Sequential consistency ensures that all memory accesses execute as if we process them one at a time, each time selecting a core and letting it complete its next access in program order. Note that this does not require round-robin selection of cores – it even allows one core to be selected several times in a row. This allows for many possible interleavings of accesses from different cores, but it prevents accesses from one core from being reordered.
Weak consistency distinguishes between synchronization and non-synchronization accesses. Synchronization accesses (such as those used to acquire or release a lock) are never reordered amongst themselves or with other accesses. This means that synchronization accesses are done in a sequentially-consistent way, but non-synchronization accesses that a core makes between synchronization accesses can be reordered freely (note that this reordering is still limited by coherence and dependences in program order).
Release consistency further distinguishes between acquire (e.g. lock acquire) and release (e.g. lock release) synchronization accesses. They are still not reordered amongst themselves, but non-synchronization accesses can be reordered freely, except that non-synchronization writes must complete before the next release synchronization event and reads cannot execute before the preceding acquire event.
Note that weak consistency can be achieved using release consistency by treating every every synchronization event as both an acquire and a release. Also note that sequential consistency can be achieved using weak consistency by treating every access as a synchronization access.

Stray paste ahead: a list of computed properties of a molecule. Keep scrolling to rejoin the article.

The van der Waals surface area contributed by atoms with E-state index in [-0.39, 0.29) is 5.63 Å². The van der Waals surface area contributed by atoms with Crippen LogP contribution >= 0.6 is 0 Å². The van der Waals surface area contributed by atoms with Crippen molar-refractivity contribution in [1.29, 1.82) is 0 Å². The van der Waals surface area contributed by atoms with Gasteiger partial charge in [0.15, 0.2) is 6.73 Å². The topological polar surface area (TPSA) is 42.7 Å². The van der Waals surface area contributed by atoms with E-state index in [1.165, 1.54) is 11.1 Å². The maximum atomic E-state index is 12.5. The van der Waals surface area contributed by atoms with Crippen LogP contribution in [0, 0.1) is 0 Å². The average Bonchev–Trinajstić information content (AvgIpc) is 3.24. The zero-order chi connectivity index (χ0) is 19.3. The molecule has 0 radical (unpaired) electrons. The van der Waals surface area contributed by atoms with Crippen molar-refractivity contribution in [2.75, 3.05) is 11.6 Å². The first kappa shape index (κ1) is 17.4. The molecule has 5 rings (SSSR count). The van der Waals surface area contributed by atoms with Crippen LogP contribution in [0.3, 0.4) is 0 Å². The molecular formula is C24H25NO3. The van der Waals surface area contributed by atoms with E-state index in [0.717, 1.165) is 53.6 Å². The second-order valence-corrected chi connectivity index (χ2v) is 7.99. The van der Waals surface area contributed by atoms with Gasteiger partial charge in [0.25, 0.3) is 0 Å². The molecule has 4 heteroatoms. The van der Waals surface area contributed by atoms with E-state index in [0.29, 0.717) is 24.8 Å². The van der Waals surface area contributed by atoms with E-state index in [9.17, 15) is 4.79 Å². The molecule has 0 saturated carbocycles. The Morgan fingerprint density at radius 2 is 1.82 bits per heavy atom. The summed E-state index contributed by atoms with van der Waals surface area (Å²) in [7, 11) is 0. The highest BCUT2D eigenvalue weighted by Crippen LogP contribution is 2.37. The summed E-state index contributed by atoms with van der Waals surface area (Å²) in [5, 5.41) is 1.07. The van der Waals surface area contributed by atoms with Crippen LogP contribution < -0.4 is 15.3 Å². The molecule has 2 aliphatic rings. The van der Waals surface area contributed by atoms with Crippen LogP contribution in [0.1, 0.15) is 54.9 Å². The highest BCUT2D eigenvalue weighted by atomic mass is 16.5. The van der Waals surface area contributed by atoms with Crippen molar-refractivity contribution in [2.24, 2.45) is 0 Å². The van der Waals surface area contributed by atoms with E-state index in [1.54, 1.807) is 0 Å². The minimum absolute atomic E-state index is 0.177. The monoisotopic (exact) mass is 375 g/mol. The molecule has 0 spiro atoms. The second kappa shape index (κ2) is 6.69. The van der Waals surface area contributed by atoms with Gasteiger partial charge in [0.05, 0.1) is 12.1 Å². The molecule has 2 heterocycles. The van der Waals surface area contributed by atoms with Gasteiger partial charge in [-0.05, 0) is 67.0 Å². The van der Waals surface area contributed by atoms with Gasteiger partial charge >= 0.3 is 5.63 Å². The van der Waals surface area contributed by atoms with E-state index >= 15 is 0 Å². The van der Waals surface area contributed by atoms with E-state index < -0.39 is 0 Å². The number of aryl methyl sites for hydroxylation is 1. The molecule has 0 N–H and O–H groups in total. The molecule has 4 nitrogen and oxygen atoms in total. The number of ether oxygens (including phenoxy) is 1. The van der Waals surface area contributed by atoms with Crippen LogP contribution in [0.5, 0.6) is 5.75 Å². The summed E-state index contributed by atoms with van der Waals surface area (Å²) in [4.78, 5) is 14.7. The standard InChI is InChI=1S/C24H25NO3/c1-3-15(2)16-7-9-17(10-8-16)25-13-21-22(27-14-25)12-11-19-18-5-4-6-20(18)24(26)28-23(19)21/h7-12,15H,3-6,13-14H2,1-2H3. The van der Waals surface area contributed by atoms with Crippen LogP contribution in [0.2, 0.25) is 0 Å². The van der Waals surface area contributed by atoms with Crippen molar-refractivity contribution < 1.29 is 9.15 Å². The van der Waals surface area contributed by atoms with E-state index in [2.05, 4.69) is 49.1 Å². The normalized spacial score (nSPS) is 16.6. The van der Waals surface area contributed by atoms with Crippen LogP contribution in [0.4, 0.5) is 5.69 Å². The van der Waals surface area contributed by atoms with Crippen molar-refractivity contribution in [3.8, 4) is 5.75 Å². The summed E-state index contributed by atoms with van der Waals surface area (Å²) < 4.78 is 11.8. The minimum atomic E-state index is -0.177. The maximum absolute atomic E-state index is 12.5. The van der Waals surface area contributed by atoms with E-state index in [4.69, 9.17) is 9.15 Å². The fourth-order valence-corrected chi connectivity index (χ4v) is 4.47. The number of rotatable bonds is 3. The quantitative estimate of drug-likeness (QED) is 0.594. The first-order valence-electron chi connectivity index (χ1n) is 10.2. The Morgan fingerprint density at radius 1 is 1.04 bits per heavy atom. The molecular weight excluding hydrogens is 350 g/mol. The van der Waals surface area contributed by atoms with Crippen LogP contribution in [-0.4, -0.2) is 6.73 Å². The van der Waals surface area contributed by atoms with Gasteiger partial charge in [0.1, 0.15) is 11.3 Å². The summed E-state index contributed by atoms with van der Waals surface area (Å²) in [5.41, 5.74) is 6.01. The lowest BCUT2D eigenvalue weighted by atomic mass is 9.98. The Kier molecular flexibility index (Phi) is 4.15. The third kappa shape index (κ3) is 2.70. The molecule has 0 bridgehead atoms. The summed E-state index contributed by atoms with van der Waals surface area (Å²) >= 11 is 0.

Write some short code for two threads that can distinguish between sequential and weak consistency? Note that the code need not always have a different observable result when run under different consistency models – it is enough that it is possible to get some outcome under one model that is not possible under the other.
There are many possibilities, but the easiest one is the one we used in class (assumes that D and L start out with zero values):
Thread 0: Thread 1: D=1; printf(“L:%d ”, L); L=1; printf(“D: %d\n”,D);
Under sequential consistency, the possible printouts are “L:0 D:0” (if Thread 0 does both of its accesses after Thread 1 prints both variables), “L:1 D:1” (if Thread 0 does both accesses before Thread 1 prints them), or “L:0 D:1” (if Thread 1 prints L, then Thread 1 modifies D, and then thread 1 prints D). The outcome of “L:1 D:0” cannot happen because the printout of “L:1” means that Thread 0 did its “L=1” access, and sequential consistency ensues that by that time “D=1” is also complete so “D:0” cannot be printed after printing “L:1”.
In contrast, weak consistency allows the two accesses in Thread 0 to be reordered, in which case it is possible to print out “L:1 D:0” (print both L and D in Thread 1 after L=1 has executed but before D=1 is executed in thread 0)